Killer escaped strict California gun laws
The smoke had barely cleared after a murderous rampage on Wednesday by a disgruntled maintenance worker at a San Jose streetcar yard when it became the center of the country’s heated debate over gun laws.
The deadliest mass shooting in the Bay Area prompted President Joe Biden to urge Congress to “help end this epidemic of gun violence in America.” Gov. Gavin Newsom attended the scene and recalled another mass shooting at the Gilroy Garlic Festival in 2019. Supporters of stricter gun laws have argued that the latter of a nationwide series of mass shootings was proof of the need for more federal laws.
But the massacre of nine workers at the Valley Transportation Authority maintenance yard also unfolded in a state that has enacted the country’s toughest gun ownership restrictions, prompting rights activists guns to declare them not only ineffective but counterproductive.
“The killer completely ignored California’s ‘no guns’ policy,” said Aidan Johnston, director of federal affairs for Gun Owners of America. “Did that stop the mass murderer?” No. Has he left law-abiding citizens helpless? Yes.”
As the investigation continues, new details Thursday showed several of the state’s gun laws failed to stop the bloodshed.
Law enforcement officials said the shooter, Samuel Cassidy, used three semi-automatic pistols, all legally obtained, but was fitted with 32 ammunition magazines containing 12 to 15 rounds, which is illegal in California. The state limits magazines for civilian use to 10 rounds. It was not clear how or where he bought them or if he bought them before California banned their sale in 2013 or their possession in 2016. There was a short window after a successful court challenge in August last when the biggest magazines were legal to buy, but the ban is now back in effect, pending a ruling from the federal appeals court.
Cassidy, who committed suicide when MPs arrived at the scene, also had several other firearms legally registered with him, including shotguns and rifles, but only used the pistols in the rampage said FBI Special Agent in Charge Craig Fair.
California requires universal background checks for all firearm transfers including gun shows and private sales, background checks to purchase ammunition, a 10 day waiting period after the purchase and banned military-type “assault weapons” often used in mass shootings.
The ban on high-capacity magazines aims to reduce the lethality of mass fire by limiting the number of shots that can be fired before reloading, thus giving potential victims a chance to flee or retaliate.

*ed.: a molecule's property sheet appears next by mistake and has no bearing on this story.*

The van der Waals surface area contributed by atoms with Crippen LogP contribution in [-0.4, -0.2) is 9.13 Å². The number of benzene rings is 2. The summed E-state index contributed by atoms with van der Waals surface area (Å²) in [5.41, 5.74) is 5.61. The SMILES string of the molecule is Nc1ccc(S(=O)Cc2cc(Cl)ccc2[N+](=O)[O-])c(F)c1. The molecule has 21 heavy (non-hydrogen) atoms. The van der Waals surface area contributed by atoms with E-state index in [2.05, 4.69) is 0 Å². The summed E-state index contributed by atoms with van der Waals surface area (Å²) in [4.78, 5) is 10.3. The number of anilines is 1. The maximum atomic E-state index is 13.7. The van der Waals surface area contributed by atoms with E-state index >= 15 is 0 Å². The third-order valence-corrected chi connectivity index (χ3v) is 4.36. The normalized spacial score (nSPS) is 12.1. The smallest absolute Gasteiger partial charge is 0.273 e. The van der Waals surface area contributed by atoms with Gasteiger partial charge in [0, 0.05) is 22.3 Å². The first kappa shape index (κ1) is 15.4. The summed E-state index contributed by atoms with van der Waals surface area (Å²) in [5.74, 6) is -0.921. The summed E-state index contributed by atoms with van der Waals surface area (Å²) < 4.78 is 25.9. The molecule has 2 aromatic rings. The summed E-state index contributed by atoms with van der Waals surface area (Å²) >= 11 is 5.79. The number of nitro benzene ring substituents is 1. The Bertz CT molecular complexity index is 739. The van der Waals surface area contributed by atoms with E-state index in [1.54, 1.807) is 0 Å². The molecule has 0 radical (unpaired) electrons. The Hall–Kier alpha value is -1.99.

But authorities said the shooter on Wednesday used the three weapons to fire dozens of bullets, reloading freely as he mowed down his colleagues. Sheriff Laurie Smith noted that reloading a semi-automatic handgun was “very fast”.
California also has a recently improved “red flag” law that allows concerned family members, co-workers, employers and law enforcement officials to ask a judge to temporarily disarm a gun owner. who acts in a threatening manner.
There seemed to be a lot of red flags around Cassidy. His ex-wife said he was unstable and talked about killing his colleagues. An ex-girlfriend accused him in a 2009 trial of “rabid” alcohol-fueled mood swings, and a Department of Homeland Security note obtained by the Wall Street Journal indicated that U.S. customs officials l ‘had found with’ a black notebook filled with lots. of notes on how he hates the ATV. And in a press release Thursday afternoon, the Santa Clara County Sheriff’s Office said Cassidy “has been a very disgruntled employee of VTA for many years, which may have contributed to why he targeted VTA employees.
But Santa Clara County District Attorney Jeff Rosen said it didn’t appear that anyone attempted to invoke the Red Flag Act to disarm Cassidy.
Johnston added that the shooter also violated laws prohibiting the possession of firearms at transit facilities.
But supporters of expanding tough gun laws like California’s across the country say just because they don’t stop all gun killings doesn’t mean they don’t work. . They argue that federal laws would be even more effective, pointing to statistics showing that states like California and others with similar gun restrictions have lower gun death rates than those whose laws are more flexible.
“No gun law can stop all shootings, but California’s network of tough gun laws has helped make it one of the safest states in the country,” said volunteer Jessica Blitchok. in the California chapter of Moms Demand Action for Gun Sense in America. . “Even a state with strict gun laws like California, however, is not as secure as neighboring states with weak gun laws. That is why we need bipartisan federal action on gun safety. “